Sometimes you just have to take over and fly the plane. I fly this route in the 737, T7 and 747 quite a bit since it's a nice short flight and I live in Dallas and use KDFW a lot.

Rather than relying on the VNAV all the time or using FLCH, I use VS and airspeed control if needed. Sometimes you might need to extend the spoilers as well, no crime doing that of your too fast. 

Fly the plane, rather than having it fly you, if you know what I mean. You're the pilot in command not the FMC and autopilot.

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16 minutes ago, captain420 said:

Thanks, but I'm not sure why in that video the FMC started with a huge boost of thrust, that never happened before in my other attempts. That's the 1st time it did that, so that's kind of weird and unexplainable. 

I've explained to you the reason it gave you a boost of thrust: you were low on the VNAV profile (check the VNAV profile pointer indicating a few hundred feet low) and approaching a 6000A restriction, perhaps because you were lower at that point than in your previous attempts.

In any case, the reason it put the thrust in is irrelevant: it did! As soon as it did, you needed to take some action to stop it from doing something undesirable -- that is part of your monitoring responsibility. Before you fly the approach, you need to have thought through in advance where you want the aeroplane to be, at what speed and in which modes. Then, if when you fly it as soon as it starts to diverge from that pre-planned model, step in and take action to get it back to where you wanted it. The earlier you step in the better: it is better to make a small correction early than a large correction late.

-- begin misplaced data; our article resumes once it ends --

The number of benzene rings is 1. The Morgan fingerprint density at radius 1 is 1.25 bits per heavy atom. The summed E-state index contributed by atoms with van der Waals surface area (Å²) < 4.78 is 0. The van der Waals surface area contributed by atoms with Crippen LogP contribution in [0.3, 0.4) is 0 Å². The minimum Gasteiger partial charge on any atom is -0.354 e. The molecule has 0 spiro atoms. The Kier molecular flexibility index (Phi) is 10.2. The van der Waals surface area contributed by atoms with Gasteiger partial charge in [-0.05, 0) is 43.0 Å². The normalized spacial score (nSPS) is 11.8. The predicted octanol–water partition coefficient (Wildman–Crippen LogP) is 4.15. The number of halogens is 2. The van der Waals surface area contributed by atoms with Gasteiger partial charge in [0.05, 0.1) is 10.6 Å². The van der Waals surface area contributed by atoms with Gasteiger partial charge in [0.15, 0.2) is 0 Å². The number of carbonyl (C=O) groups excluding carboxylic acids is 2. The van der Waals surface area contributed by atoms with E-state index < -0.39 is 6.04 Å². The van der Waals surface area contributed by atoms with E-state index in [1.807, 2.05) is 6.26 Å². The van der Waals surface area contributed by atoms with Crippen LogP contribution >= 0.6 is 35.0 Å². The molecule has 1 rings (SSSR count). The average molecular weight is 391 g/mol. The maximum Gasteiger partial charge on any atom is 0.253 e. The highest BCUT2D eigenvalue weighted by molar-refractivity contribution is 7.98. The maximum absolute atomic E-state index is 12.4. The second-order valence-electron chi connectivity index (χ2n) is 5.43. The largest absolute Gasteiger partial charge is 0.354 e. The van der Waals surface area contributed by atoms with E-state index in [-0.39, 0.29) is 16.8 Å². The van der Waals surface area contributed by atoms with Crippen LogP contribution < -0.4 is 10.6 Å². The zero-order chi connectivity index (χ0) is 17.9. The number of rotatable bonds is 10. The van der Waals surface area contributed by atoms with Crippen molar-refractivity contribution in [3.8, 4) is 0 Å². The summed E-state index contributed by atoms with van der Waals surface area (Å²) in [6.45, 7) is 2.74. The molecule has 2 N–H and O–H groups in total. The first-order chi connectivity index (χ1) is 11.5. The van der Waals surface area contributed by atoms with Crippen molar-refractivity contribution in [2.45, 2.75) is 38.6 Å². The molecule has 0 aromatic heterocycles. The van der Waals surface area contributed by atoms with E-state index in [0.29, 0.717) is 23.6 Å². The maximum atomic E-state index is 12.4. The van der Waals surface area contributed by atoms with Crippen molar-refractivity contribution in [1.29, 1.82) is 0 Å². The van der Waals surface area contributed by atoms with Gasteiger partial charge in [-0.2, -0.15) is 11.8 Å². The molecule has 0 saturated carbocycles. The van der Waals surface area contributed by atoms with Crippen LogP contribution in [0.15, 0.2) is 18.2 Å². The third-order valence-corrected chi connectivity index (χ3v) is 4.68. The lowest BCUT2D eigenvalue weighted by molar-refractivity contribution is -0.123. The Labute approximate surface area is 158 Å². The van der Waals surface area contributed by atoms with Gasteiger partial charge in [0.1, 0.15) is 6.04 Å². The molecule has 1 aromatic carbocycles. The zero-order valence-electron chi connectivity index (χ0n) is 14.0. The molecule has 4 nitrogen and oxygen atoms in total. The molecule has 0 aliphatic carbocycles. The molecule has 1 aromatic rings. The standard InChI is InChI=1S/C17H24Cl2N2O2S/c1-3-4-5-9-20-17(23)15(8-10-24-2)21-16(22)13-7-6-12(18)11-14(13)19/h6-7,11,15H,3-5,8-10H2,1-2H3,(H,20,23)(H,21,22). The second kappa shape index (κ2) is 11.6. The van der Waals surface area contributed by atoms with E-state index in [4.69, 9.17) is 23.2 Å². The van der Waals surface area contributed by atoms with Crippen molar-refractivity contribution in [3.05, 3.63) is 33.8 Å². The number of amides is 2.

16 minutes ago, captain420 said:

I was using FLCH to slow the plane down and also to make it go down to the desired altitude that was in my MCP... But it seems like no matter what I try, I can't get the plane to reach the desired altitude at the last few waypoints before I hit the runway in order to capture the GS.

Did you read my post? FLCH is not the optimum mode for what you are trying to do here, precisely because the one thing FLCH will not do is "slow down and go down". It will do one or the other, but not both.

You have options here: you could either have stayed in FLCH at 220kt with Flap 1 out until you were well below the glideslope, then levelled out at 2300ft and slowed down in level flight, or you could have done as I suggested -- change to V/S mode and go down (consistently) whilst slowing down (gradually). Winding the speed back in FLCH will just result in the problem you had here: you catch up the glide, so you wind the speed back a bit, FLCH reduces the rate of descent in order to slow down (quickly) and you lose the glide again. Even so, if you had got some more drag out (like extended the landing gear, and/or the speedbrake) you could probably still have coaxed it down.

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I cannot see the video, it won't load :-(

But I see that you are using the 777. Are you pressing APP after capturing the LOC?

In APP mode the plane will follow the glidepath, no matter what your speed is. Then you just stick out the flaps, speedbrakes, gear, etc. Whatever will slow you down. :-)

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I just saw the video: Press APP at 1:45 and your problem is solved ;-)